Donors With Dollars: Top 5 Obama Fundraisers

This combo image of file photos shows 4 of the 5 biggest Democrat presidential campaign donors, from left, Jeffrey Katzenberg, Hollywood film producer and chief executive of DreamWorks Animation; Irwin Jacobs, the founder and former chairman of Qualcomm; Fred Eychaner, founder of Chicago-based alternative-newspaper publisher Newsweb Corp.; and Steve Mostyn, 41, a Houston-based personal injury attorney.
Associated Press + More

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No. 3 (tie): Jon Stryker, 54, a Michigan philanthropist.

Total: $2.066 million

Stryker has given $2 million to the Priorities USA Action super PAC and has given $66,000 in contributions to Obama and the Democratic Party. Stryker is the heir to namesake Stryker Corp., the major medical-device and equipment manufacturer. Stryker has been active in politics before the 2012 election; he contributed millions to help Democratic candidates statewide. And he also has given nearly $250 million of his personal wealth to groups supporting gay rights and the conservation of apes.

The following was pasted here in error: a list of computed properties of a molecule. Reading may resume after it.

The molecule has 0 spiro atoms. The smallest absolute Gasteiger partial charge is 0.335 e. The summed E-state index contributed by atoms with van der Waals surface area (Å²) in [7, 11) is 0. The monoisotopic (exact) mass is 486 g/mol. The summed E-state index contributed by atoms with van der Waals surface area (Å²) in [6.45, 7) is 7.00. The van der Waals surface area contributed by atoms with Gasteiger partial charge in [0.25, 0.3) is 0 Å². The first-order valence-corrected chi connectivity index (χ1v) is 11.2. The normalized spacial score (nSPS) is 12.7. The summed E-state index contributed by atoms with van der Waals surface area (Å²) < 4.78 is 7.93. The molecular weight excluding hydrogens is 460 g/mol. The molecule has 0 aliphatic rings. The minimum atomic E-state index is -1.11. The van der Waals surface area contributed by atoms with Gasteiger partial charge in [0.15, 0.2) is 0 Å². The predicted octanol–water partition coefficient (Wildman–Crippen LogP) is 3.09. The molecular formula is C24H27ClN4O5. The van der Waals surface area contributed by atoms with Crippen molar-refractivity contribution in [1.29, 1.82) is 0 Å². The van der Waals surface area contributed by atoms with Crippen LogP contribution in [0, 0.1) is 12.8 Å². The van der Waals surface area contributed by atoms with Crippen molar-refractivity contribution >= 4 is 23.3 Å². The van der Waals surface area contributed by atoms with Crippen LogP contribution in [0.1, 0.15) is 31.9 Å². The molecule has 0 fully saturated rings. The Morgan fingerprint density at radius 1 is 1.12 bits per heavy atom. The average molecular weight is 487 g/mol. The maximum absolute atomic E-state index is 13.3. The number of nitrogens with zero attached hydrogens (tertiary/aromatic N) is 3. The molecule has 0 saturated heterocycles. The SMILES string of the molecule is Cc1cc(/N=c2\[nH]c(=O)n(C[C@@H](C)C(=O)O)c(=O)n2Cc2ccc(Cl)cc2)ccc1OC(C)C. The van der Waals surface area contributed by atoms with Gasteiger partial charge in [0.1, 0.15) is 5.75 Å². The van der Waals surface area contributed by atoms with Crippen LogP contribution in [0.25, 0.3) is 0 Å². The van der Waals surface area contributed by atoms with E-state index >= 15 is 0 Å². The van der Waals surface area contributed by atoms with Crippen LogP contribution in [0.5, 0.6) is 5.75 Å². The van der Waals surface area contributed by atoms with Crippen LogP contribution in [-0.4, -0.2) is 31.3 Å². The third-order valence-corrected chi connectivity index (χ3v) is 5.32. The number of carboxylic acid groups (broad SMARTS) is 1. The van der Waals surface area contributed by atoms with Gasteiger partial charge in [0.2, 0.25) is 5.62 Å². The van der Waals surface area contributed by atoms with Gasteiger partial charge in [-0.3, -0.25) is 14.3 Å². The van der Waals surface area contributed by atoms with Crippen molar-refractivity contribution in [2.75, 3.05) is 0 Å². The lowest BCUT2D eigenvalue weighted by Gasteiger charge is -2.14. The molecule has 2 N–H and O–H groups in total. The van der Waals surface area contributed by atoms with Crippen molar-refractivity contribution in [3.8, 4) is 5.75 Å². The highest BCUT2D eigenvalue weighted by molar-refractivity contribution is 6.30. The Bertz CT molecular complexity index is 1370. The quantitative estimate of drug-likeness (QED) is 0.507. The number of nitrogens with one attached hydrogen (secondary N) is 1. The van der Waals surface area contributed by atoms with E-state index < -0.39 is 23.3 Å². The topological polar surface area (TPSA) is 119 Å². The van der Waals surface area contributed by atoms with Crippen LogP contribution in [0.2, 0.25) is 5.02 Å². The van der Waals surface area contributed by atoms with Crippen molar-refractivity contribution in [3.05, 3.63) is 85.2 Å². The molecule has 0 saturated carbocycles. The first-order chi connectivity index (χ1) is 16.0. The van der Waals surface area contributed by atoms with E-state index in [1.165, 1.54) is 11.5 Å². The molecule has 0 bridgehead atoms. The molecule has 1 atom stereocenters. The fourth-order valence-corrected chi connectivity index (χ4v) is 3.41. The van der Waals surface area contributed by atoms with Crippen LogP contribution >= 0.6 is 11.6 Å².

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No. 5: Steve Mostyn, 41, a Houston-based personal injury attorney.

Total: $2.003 million

Mostyn has given more than $2 million to the Priorities USA Action super PAC that's helping Obama. Mostyn, the former head of the Texas Trial Lawyers Association, is a major backer of Democratic candidates in the state. He's also sank cash into a Texas political committee that tried unsuccessfully to unseat Gov. Rick Perry two years ago. Most famously, in 2009, Mostyn demanded tens of millions of dollars for property owners affected by Hurricane Ike in claims against the Texas Windstorm Insurance Association.

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METHODOLOGY

These rankings by The Associated Press, based on campaign financial reports submitted to the Federal Election Commission, include contributions to super PACs, presidential campaigns, political parties and joint-fundraising committees that help Obama. Federal law limits maximum contributions to campaigns, parties and affiliated committees, but federal court rulings have stripped away such limits on super PACs. This analysis excludes secret-but-legal contributions that might have been made to nonprofit groups, which can pay for so-called issue ads that don't explicitly advocate for or against a candidate. Such groups are not required to identify their donors.

Where available, the analysis considered donations "bundled," or raised, from other wealthy donors for Obama or Republican nominee Mitt Romney. Obama periodically identifies his bundlers, although Romney has resisted repeated calls to do the same.